Cats, Camels, and the Plague

One of my pet peeves about historical accounts of plague is the simplistic ways they look at plague transmission. It is true that fleas should always be considered a primary route of transmission, but they are far from the only method. It is not correct to think that once pnuemonic plague occurs in one patient that most transmission thereafter will be pneumonic. In reality at least three of the four methods of transmission are present in any large epidemic at the same time.

The four methods of transmission are:

  1. Flea bite causing bubonic plague (or less commonly septicemic plague, but they all become septicemic before death).
  2. Inhalation of respiratory droplets causing pneumonic or bubonic plague.
  3. Blood to blood contact causing bubonic (mostly axillary) or septicemic plague.
  4. Ingestion causing primarily bubonic plague (mostly cervical).

I think it hard for us to guess how plague transmission dynamics would have been different because we know so little of the little things in the community that matter (like conditions for rodents, sanitation, mortuary practices, etc) and how it would change when the scale of infection reaches a level that modern medicine has never experienced. Routes that seem minor today, or improbable, may have had a more significant role in propelling and maybe more importantly sustaining epidemics over 1000 years ago.

Between 1977 and 1998, there were 297 human cases of the plague in the western United States. Of these “nearly 20%” came from direct contact with animals that either had the plague or were contaminated with the plague. The great majority of the 297 cases did indeed come from flea bites, but 20% (1 out of 5) is a significant number. Of these 297 cases, cats transmitted 23 cases (7.7%).

There is an interesting degree of variability in cat-transmitted plague. Of the 23 cases there were 17 bubonic, 5 pneumonic, and 1 septicemic. Further, all but one of the bubonic cases produced axillary (arm pit) buboes and the remaining a cervical (neck) bubo. Although the cats got the plague during a rodent epizootic (animal epidemic), human cases still didn’t follow flea seasonality. There were cases in every month except January and February, but no increase during top summer flea months. Typical cat prey that would have transmitted plague to cats include prairie dogs, ground squirrels, wood rats, and chipmunks and their fleas. Cats frequently have cervical bubos probably suggesting an oral route of infection. It does pass cat-to-cat through scratches and bites when they fight. One of these people contracted the plague from the scratch of a cat who had got in a fight with another cat that had a cervical bubo. The cat that infected the human apparently never contracted the plague, it passed it on in its claws. One of the human pnuemonic cases was a child who slept with her sick cat.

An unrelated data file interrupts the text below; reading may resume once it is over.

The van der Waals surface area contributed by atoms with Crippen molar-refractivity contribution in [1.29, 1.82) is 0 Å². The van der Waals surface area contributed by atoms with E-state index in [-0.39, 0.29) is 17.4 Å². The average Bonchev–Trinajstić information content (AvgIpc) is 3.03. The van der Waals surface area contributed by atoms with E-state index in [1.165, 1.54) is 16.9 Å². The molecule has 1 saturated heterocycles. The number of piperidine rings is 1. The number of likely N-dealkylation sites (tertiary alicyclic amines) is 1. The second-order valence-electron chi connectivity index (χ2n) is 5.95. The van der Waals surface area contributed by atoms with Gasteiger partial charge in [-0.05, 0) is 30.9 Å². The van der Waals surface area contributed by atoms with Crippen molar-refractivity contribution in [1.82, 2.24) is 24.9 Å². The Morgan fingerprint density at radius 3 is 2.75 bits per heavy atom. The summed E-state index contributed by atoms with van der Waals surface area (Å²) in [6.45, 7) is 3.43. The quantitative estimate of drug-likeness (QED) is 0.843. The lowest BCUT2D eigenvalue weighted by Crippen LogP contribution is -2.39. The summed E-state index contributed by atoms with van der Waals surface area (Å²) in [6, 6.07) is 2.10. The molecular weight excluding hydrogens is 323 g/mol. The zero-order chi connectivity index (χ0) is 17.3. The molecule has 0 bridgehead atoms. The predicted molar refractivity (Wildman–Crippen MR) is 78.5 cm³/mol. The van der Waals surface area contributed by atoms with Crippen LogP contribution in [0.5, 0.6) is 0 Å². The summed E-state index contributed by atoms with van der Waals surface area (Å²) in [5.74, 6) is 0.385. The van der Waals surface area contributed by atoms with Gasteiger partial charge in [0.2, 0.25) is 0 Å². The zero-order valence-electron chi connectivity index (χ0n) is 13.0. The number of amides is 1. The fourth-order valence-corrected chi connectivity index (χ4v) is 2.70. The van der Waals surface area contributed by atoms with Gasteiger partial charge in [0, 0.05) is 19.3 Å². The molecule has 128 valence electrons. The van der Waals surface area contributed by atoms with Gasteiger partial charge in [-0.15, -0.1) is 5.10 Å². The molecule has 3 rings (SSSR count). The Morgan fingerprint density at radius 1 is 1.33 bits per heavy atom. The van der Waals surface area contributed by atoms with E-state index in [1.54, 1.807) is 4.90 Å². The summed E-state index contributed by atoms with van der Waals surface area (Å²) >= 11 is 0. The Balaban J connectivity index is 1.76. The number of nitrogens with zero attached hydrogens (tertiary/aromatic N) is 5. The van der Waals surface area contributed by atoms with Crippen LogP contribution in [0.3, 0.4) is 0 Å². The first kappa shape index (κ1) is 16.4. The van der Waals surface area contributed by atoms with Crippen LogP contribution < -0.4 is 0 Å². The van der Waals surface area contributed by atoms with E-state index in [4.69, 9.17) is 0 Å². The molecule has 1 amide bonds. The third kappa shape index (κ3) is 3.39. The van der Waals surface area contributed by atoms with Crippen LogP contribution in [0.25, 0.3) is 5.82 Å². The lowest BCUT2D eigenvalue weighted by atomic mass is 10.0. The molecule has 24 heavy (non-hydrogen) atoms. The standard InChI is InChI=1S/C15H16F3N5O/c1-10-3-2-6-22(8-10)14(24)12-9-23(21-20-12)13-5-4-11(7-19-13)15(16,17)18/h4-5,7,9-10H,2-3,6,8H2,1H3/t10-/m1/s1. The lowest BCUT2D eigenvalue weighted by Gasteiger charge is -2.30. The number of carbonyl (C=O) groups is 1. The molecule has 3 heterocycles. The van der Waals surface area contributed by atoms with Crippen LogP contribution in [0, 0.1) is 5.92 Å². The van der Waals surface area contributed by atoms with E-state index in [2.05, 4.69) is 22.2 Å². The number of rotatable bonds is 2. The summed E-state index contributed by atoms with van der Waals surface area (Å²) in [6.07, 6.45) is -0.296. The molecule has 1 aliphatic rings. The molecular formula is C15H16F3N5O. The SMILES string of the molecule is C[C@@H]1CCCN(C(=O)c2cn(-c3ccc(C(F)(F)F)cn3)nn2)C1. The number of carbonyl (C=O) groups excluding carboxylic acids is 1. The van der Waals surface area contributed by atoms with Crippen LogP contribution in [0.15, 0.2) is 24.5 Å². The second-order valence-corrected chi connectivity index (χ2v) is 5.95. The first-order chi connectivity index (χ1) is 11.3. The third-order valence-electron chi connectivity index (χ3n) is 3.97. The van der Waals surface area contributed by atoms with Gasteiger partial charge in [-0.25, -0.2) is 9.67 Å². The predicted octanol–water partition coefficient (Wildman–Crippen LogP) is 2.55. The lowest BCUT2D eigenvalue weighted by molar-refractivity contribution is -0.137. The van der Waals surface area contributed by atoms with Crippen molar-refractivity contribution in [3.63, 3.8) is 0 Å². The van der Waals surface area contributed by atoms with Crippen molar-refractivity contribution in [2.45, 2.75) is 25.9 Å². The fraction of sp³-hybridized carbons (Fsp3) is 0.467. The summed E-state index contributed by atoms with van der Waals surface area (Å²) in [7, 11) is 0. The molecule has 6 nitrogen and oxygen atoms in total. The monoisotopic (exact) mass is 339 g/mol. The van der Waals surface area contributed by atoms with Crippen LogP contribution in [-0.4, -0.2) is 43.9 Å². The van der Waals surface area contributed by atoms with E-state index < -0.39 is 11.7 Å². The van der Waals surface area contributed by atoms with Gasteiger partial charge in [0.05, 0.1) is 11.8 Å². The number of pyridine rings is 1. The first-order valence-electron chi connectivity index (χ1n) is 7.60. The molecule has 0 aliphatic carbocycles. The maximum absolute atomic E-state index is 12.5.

Plague critters can be an unexpected lot. Camels have been repeatedly associated with modern cases of plague. Modern cases are associated with eating an infected camel. Although this is a relatively minor source of plague today we should keep in mind that the Plague of Justinian began in Egypt during a major famine. In times of famine, people will turn to unusual food sources. In a time of famine, I wonder how many people ate the rats! In a recent case from Jordan, 12 people were infected from eating off of one camel carcass. Not only might infected camels have a role to play in the Mediterranean spread of the plague, it shows that humans can be infected by the ingestion route. Like cases associated with cats, these are unlikely follow flea-seasonality. Many mammals, including rabbits, can be infected by the plague. Cats are not the only predators either. Plague (or plague antibodies) have been found in dogs and coyotes. This makes me wonder if wolves and foxes can be infected. Humans contract plague from such animals by skinning them and getting blood into one of their own wounds/scratches. In medieval times, wolf and fox furs were valued. Actually that reminds me of a famous saying by St. Dunstan about bishops who wear cat fur, so there is another way for furriers to contract plague.

A very important point to remember about plague transmission from these non-tranditionaly associated animals is that even in modern times the vast majority of these cases were initially misdiagnosed. In some cases, patients died because they were not properly diagnosed fast enough and some were diagnosed upon autopsy. My point is that modern medicine still usually initially misses the plague when its found in non-epidemic levels even with modern lab medicine techniques. All types of plague eventually become a septicemia if fatal and septicemias can be difficult to differentially diagnose. Black death gets its name from the blacking of the skin (blood clotting in the skin) that occurs during the septicemic phase of the disease, but the blackening doesn’t always occur.

References:

Gage KL, Dennis DT, Orloski KA, Ettestad P, Brown TL, Reynolds PJ, Pape WJ, Fritz CL, Carter LG and Stein JD. (2000). Cases of Cat-Associated Human Plague in the Western US, 1977-1998. Clinical Infectious Disease, 30: 893-900.

Arbaji, A., Kharabsheh S, Al-Azab S, Al-Kayed M, Amr ZS, Abu Baker M & Chu MC. (2005). A 12-case outbreak of pharyngeal plague following the consumption of camel meat, in north-eastern Jordan. Ann. Tropical Medicine and Parasitology, 99 (8), 789-93.

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